AMP Capital chief economist Shane Oliver said the final report showed the royal commission was “not pointing to any further tightening”.
“The royal commission has reinforced the lending standards APRA has already put through the system and that tightening started back in 2017 and gathered pace into the early part of last year,” Mr Oliver said. “The anecdotes of it being harder to get a loan, that was happening around March, so the tightening and the negative impact on the property market because of credit tightening has already been evident and there aren’t recommendations to push that further.”
“The focus going forward will be making sure these regulations are maintained,” he added.
In the final report, Hayne acknowledged that a number of banks had already altered their lending procedures by further inquiring about a borrowers’ financial situation and by taking steps to verify each situation as well as reducing their reliance on the HEM, the household expenditure measure.
Property prices in Sydney peaked in mid-2017 and have been on a downward trajectory since, but they have fallen almost 10 per cent in Sydney and more than 8 per cent in Melbourne since the royal commission began.
“The effect of the royal commission on property will last for years but not forever,” Mr Oliver said. “You go through periods where lending standards become lax and then there’s some sort of blow up,” Mr Oliver said.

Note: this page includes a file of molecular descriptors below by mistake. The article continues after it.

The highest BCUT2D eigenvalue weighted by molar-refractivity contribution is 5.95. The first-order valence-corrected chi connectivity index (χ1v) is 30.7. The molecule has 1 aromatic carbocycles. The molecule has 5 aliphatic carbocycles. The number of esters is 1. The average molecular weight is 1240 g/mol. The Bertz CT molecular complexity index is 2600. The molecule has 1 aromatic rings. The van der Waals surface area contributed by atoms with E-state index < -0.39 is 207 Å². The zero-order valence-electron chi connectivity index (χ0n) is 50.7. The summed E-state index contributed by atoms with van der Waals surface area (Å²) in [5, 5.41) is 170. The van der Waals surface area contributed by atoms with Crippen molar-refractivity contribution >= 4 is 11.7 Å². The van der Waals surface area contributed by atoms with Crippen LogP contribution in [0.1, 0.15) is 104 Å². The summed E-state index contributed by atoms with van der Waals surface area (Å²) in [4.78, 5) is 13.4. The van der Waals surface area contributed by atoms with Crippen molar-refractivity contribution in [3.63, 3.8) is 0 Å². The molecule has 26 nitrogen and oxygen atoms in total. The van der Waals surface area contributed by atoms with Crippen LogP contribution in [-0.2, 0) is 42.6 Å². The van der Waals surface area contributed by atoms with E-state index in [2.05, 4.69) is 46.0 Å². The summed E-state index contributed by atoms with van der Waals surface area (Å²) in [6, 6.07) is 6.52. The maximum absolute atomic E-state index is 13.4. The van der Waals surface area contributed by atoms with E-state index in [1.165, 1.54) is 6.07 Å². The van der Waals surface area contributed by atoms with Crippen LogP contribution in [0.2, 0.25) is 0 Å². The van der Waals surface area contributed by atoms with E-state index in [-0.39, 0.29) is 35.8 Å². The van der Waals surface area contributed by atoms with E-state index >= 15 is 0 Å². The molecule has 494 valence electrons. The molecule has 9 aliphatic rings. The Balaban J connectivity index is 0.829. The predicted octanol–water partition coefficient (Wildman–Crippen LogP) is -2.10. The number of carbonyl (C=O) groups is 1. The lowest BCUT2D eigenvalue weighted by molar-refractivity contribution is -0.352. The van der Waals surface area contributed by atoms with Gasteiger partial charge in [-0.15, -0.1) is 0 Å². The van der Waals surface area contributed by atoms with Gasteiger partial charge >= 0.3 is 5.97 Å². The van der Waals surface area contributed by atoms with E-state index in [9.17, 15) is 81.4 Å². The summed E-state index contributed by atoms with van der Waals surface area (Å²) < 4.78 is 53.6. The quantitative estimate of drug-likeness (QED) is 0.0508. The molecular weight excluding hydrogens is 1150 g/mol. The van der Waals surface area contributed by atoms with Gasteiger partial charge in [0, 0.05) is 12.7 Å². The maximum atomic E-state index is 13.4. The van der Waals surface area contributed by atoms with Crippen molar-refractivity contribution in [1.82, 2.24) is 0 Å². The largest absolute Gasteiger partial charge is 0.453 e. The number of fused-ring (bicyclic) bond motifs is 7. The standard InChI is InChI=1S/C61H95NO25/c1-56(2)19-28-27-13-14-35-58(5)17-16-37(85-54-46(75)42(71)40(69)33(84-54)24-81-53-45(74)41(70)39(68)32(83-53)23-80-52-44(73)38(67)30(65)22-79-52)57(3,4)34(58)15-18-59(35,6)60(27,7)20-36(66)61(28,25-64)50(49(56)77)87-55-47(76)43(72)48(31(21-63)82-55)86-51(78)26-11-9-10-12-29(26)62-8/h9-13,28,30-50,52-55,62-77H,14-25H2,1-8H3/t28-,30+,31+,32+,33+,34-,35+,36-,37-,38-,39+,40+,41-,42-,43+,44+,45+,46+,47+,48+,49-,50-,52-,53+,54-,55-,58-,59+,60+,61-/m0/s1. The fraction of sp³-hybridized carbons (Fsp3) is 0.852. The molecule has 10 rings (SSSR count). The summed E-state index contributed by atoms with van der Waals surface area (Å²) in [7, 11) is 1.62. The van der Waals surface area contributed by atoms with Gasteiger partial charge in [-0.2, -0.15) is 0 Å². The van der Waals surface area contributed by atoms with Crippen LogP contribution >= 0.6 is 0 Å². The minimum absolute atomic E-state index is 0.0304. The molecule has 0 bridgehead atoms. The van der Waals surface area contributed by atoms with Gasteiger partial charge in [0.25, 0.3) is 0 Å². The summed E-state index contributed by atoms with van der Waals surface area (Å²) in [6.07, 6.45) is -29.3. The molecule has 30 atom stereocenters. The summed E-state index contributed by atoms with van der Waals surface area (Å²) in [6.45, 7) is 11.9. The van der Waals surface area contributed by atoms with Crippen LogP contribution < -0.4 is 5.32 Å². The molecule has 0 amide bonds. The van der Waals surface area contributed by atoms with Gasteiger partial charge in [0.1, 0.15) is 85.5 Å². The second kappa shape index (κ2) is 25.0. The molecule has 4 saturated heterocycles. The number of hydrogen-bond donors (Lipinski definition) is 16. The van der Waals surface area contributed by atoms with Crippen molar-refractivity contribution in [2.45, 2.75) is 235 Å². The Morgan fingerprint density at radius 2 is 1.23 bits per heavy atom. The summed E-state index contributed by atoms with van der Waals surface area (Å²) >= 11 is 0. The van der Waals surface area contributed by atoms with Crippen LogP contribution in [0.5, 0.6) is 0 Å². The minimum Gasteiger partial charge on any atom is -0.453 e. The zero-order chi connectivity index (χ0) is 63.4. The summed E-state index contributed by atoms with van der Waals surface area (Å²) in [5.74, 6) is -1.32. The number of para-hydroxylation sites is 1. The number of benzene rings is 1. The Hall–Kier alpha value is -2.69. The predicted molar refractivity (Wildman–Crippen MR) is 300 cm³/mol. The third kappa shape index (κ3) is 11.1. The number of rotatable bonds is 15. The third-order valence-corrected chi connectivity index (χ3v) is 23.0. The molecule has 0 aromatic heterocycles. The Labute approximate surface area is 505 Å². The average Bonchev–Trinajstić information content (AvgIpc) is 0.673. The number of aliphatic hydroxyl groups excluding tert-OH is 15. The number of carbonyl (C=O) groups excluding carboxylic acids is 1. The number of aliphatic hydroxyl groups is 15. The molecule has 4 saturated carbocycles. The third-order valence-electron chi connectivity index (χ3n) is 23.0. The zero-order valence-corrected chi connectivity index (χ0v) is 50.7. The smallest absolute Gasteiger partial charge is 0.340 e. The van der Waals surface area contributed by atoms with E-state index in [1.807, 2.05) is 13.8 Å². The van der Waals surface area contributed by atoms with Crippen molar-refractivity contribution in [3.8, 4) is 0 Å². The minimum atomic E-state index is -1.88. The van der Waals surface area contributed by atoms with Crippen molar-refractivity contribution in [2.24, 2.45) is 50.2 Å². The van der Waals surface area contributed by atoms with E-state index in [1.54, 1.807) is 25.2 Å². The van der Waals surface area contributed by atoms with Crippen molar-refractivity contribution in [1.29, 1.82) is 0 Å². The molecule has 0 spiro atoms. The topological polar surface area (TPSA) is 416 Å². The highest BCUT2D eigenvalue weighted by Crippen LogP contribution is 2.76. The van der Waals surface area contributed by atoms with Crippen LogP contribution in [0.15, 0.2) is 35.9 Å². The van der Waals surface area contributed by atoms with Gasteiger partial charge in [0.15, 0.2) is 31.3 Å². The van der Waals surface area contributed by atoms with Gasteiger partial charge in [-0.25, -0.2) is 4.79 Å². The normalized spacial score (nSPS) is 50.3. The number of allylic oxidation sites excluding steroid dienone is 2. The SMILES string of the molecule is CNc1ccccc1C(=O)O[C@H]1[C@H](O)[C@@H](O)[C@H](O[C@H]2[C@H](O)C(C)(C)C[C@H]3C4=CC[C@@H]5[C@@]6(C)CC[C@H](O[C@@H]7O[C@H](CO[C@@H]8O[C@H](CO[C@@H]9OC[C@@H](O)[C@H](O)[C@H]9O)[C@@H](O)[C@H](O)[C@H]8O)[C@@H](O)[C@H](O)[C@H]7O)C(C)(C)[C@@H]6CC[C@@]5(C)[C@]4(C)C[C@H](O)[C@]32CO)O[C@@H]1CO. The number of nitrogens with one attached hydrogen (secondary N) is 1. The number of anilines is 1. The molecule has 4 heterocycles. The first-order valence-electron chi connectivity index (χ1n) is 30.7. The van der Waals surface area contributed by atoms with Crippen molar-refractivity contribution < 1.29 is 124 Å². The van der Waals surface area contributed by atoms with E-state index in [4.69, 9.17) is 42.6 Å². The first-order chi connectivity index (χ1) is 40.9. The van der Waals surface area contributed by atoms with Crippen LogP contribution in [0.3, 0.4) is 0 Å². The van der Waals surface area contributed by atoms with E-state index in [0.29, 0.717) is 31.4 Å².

“There will come a point down the track where it’s concluded maybe the tighter lending has all gone too far, however I don’t think we will quickly return to an investor-driven boom.”
Economist Terry Rawnsley of SGS Economics agreed there wouldn’t be further “belt tightening” as the big banks had already pre-emptively made changes to their lending practices in the lead-up to the final report.
“I think they’ve already tightened and over-tightened,” Mr Rawnsley said. “We’ve seen in the last year that the housing market has softened, and that’s been driven by some policy changes like APRA’s crackdown on investor lending and state governments’ stamp duty surcharges for foreign buyers.”
Executive chairman of Loan Market Group Sam White said the final report brought certainty to the market for both buyers and banks and would see a return to a level playing field in terms of lending.
“There’s a lot of anxiety at the moment with talk of price declines and the royal commission has made people sit on their hands,” Mr White said.
“Some banks have gone a lot further than others in terms of tightening and I think those banks will get a bit looser, and others will become stricter,” he said.
“It’s the interpretation of [responsible lending] among lenders that’s been the problem. It’s become so hard to prove certain expenses – especially when you have six months of statements to go through – sometimes that’s 90 pages to pore through, especially now that tap and go payments are so popular.”
Mr White expected the approval process to become simpler and more consistent now that the royal commission had finished.
“This will give people more confidence to get approval to bid – and I think that will start to turn itself into sales in the middle or end of the year.”